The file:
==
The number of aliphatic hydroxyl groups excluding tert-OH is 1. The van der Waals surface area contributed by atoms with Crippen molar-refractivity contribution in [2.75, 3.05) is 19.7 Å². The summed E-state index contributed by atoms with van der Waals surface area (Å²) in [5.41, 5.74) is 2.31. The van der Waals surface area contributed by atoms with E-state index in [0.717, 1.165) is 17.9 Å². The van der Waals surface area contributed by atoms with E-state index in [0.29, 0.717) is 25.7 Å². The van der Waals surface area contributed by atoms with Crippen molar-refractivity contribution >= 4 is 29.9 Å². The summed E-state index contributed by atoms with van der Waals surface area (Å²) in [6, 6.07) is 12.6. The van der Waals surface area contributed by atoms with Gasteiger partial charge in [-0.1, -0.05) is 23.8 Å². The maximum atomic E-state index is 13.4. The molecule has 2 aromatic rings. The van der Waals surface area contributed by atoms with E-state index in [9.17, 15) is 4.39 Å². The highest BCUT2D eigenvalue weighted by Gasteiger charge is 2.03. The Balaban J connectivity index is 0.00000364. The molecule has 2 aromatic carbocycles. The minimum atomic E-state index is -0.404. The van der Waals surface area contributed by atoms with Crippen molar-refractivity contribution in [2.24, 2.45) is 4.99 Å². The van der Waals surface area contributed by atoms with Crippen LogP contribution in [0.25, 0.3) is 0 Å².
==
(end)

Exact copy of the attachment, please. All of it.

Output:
The number of aliphatic hydroxyl groups excluding tert-OH is 1. The van der Waals surface area contributed by atoms with Crippen molar-refractivity contribution in [2.75, 3.05) is 19.7 Å². The summed E-state index contributed by atoms with van der Waals surface area (Å²) in [5.41, 5.74) is 2.31. The van der Waals surface area contributed by atoms with E-state index in [0.717, 1.165) is 17.9 Å². The van der Waals surface area contributed by atoms with E-state index in [0.29, 0.717) is 25.7 Å². The van der Waals surface area contributed by atoms with Crippen molar-refractivity contribution >= 4 is 29.9 Å². The summed E-state index contributed by atoms with van der Waals surface area (Å²) in [6, 6.07) is 12.6. The van der Waals surface area contributed by atoms with Gasteiger partial charge in [-0.1, -0.05) is 23.8 Å². The maximum atomic E-state index is 13.4. The molecule has 2 aromatic rings. The van der Waals surface area contributed by atoms with E-state index in [9.17, 15) is 4.39 Å². The highest BCUT2D eigenvalue weighted by Gasteiger charge is 2.03. The Balaban J connectivity index is 0.00000364. The molecule has 2 aromatic carbocycles. The minimum atomic E-state index is -0.404. The van der Waals surface area contributed by atoms with Crippen molar-refractivity contribution in [2.24, 2.45) is 4.99 Å². The van der Waals surface area contributed by atoms with Crippen LogP contribution in [0.25, 0.3) is 0 Å².